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dc.contributor.authorZbell, Andrea Lynn
dc.date.accessioned2014-03-04T16:22:54Z
dc.date.available2014-03-04T16:22:54Z
dc.date.issued2008-12
dc.identifier.otherzbell_andrea_l_200812_phd
dc.identifier.urihttp://purl.galileo.usg.edu/uga_etd/zbell_andrea_l_200812_phd
dc.identifier.urihttp://hdl.handle.net/10724/25365
dc.description.abstractUptake-type hydrogenases catalyze the oxidation of molecular hydrogen in an energy-conserving manner. Many prokaryotes use these hydrogenases in their central metabolism. It has been recently shown that pathogens can use H2 as an energy source during host colonization. Salmonella enterica serovar Typhimurium contains three uptake-type hydrogenases: Hya, Hyb and Hyd. Since all of these hydrogenases can catalyze the oxidation of H2, it was hypothesized that they are used under different conditions and are differentially regulated. Studies with hydrogenase promoter fusions to lacZ revealed that hya is preferentially expressed during fermentative growth. Hya gene expression was activated by FNR and repressed by NarL. It may be involved in recycling anaerobically- produced H2, since hydrogen evolution was not observed in a double mutant that only contained Hya. Studies using resolvase in vivo expression technology showed that the bacterial hya genes were also expressed in S. enterica serovar Typhimurium cells residing within macrophages and during mouse infection. Hya seems to be very important for pathogenesis, since it was necessary for acid-resistance and colonization of macrophages. Interestingly, the hyd genes were upregulated during aerobic growth and were repressed by ArcA. The hyd genes were highly expressed in bacteria residing within macrophages and in the mouse liver and spleen. The hyb genes were upregulated during anaerobic respiration, and may be expressed in bacteria residing within macrophages. Hyb was repressed by IscR and in the presence of glucose, and was activated by ArcA and FNR. Growth studies indicated that the presence of hydrogen augmented growth during anaerobic respiration, and Hyb is an important hydrogenase for this phenomenon. Collectively, the in vivo and in vitro results demonstrate that each hydrogenase is differentially expressed and suggest that each has a unique role in the physiology of S. enterica serovar Typhimurium. Shigella flexneri is another important enteric pathogen that contains two uptake-type hydrogenases, Hya and Hyb. Whole-cell hydrogenase assays showed that hydrogenase activity was higher when cells were grown via anaerobic respiration with fumarate, as compared to cells grown anaerobically on blood-agar. Activity was highest in anaerobic or microaerobic cultures, as compared to cells grown under atmospheric conditions. Studies with hydrogenase mutants indicated that Hya is important when cells are grown anaerobically on rich media, while Hyb is important in cells grown under anaerobic respiration conditions.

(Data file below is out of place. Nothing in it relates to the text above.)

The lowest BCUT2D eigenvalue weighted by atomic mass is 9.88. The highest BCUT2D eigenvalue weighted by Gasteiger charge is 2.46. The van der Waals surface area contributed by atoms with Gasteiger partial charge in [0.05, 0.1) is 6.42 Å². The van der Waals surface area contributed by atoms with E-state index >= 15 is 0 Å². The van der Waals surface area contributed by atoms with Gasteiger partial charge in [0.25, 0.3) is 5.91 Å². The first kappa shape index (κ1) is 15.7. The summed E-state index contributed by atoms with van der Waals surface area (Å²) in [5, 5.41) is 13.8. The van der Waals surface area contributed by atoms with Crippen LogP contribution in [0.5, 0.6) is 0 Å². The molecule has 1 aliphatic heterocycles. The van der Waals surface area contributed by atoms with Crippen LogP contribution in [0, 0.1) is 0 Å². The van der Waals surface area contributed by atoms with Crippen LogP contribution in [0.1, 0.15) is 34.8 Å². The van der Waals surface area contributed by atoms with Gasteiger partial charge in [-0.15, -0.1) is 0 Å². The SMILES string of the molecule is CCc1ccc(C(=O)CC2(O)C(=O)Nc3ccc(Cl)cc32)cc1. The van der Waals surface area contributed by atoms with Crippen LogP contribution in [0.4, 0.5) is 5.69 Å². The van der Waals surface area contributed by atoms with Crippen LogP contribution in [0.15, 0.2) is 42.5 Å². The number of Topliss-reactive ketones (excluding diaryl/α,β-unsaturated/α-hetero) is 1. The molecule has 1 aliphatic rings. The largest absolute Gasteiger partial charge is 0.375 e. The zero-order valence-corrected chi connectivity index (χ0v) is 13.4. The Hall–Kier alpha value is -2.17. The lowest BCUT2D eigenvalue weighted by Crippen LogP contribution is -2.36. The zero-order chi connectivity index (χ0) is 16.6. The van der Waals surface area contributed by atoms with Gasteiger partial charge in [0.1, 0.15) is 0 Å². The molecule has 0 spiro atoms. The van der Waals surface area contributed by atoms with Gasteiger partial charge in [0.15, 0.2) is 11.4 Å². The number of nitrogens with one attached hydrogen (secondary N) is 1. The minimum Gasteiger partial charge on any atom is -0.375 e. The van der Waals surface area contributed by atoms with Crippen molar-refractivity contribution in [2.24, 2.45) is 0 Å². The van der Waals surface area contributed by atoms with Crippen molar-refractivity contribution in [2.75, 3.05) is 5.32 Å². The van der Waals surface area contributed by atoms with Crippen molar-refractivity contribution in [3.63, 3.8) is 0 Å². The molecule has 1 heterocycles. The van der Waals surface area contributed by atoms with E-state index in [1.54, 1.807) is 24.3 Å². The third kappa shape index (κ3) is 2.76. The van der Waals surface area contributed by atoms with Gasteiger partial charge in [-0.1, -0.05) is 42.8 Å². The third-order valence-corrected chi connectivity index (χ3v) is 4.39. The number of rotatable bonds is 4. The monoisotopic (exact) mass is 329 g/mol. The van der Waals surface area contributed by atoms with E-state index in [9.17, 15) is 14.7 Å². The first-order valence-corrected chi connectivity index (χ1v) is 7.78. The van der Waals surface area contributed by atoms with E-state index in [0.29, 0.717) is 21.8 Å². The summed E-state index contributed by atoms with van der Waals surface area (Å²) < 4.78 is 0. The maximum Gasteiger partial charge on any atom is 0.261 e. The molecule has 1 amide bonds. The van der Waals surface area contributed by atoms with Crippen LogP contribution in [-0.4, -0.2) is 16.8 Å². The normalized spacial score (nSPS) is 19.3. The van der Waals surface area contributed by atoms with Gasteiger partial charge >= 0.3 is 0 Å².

dc.languageeng
dc.publisheruga
dc.rightspublic
dc.subjecthydrogenase
dc.subjectSalmonella
dc.subjectShigella
dc.subjecthydrogen uptake
dc.subjectEnterobacteriaceae, anaerobic respiration
dc.subjectorgan colonization
dc.subjectpathogenesis
dc.titleHydrogen use by bacterial enteric pathogens
dc.typeDissertation
dc.description.degreePhD
dc.description.departmentMicrobiology
dc.description.majorMicrobiology
dc.description.advisorRobert Maier
dc.description.committeeRobert Maier
dc.description.committeeAlan Przybyla
dc.description.committeeDuncan Krause
dc.description.committeeTimothy Hoover


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